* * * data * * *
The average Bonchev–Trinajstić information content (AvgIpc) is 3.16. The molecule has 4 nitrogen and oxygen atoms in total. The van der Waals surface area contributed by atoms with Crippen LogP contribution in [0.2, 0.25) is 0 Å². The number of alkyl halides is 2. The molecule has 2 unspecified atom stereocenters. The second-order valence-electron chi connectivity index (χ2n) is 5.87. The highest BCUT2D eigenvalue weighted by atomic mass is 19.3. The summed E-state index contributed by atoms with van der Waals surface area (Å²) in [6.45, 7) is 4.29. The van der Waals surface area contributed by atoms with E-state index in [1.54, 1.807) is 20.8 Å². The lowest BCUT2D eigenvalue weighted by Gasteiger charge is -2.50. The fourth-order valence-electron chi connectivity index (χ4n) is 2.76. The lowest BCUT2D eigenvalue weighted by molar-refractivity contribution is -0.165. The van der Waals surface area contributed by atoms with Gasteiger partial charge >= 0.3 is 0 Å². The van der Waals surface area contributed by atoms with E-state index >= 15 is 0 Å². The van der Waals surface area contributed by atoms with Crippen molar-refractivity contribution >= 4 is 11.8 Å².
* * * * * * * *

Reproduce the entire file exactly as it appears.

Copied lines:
The average Bonchev–Trinajstić information content (AvgIpc) is 3.16. The molecule has 4 nitrogen and oxygen atoms in total. The van der Waals surface area contributed by atoms with Crippen LogP contribution in [0.2, 0.25) is 0 Å². The number of alkyl halides is 2. The molecule has 2 unspecified atom stereocenters. The second-order valence-electron chi connectivity index (χ2n) is 5.87. The highest BCUT2D eigenvalue weighted by atomic mass is 19.3. The summed E-state index contributed by atoms with van der Waals surface area (Å²) in [6.45, 7) is 4.29. The van der Waals surface area contributed by atoms with E-state index in [1.54, 1.807) is 20.8 Å². The lowest BCUT2D eigenvalue weighted by Gasteiger charge is -2.50. The fourth-order valence-electron chi connectivity index (χ4n) is 2.76. The lowest BCUT2D eigenvalue weighted by molar-refractivity contribution is -0.165. The van der Waals surface area contributed by atoms with Gasteiger partial charge >= 0.3 is 0 Å². The van der Waals surface area contributed by atoms with E-state index >= 15 is 0 Å². The van der Waals surface area contributed by atoms with Crippen molar-refractivity contribution >= 4 is 11.8 Å².